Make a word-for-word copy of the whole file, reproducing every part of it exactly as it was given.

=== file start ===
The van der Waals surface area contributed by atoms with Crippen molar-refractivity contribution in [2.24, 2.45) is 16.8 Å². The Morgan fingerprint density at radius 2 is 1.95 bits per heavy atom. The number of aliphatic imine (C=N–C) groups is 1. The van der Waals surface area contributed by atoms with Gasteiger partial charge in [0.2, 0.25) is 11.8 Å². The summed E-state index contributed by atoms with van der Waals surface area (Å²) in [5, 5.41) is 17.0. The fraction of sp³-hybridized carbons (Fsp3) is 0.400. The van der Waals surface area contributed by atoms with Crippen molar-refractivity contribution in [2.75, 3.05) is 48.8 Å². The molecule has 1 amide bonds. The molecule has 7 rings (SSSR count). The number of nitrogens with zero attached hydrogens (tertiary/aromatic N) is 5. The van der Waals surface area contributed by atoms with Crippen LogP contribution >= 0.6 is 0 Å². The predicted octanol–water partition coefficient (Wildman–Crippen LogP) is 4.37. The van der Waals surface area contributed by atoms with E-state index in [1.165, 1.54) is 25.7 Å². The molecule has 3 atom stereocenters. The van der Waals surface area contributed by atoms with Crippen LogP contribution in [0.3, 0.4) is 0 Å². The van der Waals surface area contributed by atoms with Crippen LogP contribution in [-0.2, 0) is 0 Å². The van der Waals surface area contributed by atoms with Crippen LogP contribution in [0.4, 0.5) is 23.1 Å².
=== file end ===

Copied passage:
The van der Waals surface area contributed by atoms with Crippen molar-refractivity contribution in [2.24, 2.45) is 16.8 Å². The Morgan fingerprint density at radius 2 is 1.95 bits per heavy atom. The number of aliphatic imine (C=N–C) groups is 1. The van der Waals surface area contributed by atoms with Gasteiger partial charge in [0.2, 0.25) is 11.8 Å². The summed E-state index contributed by atoms with van der Waals surface area (Å²) in [5, 5.41) is 17.0. The fraction of sp³-hybridized carbons (Fsp3) is 0.400. The van der Waals surface area contributed by atoms with Crippen molar-refractivity contribution in [2.75, 3.05) is 48.8 Å². The molecule has 1 amide bonds. The molecule has 7 rings (SSSR count). The number of nitrogens with zero attached hydrogens (tertiary/aromatic N) is 5. The van der Waals surface area contributed by atoms with Crippen LogP contribution >= 0.6 is 0 Å². The predicted octanol–water partition coefficient (Wildman–Crippen LogP) is 4.37. The van der Waals surface area contributed by atoms with E-state index in [1.165, 1.54) is 25.7 Å². The molecule has 3 atom stereocenters. The van der Waals surface area contributed by atoms with Crippen LogP contribution in [0.3, 0.4) is 0 Å². The van der Waals surface area contributed by atoms with Crippen LogP contribution in [-0.2, 0) is 0 Å². The van der Waals surface area contributed by atoms with Crippen LogP contribution in [0.4, 0.5) is 23.1 Å².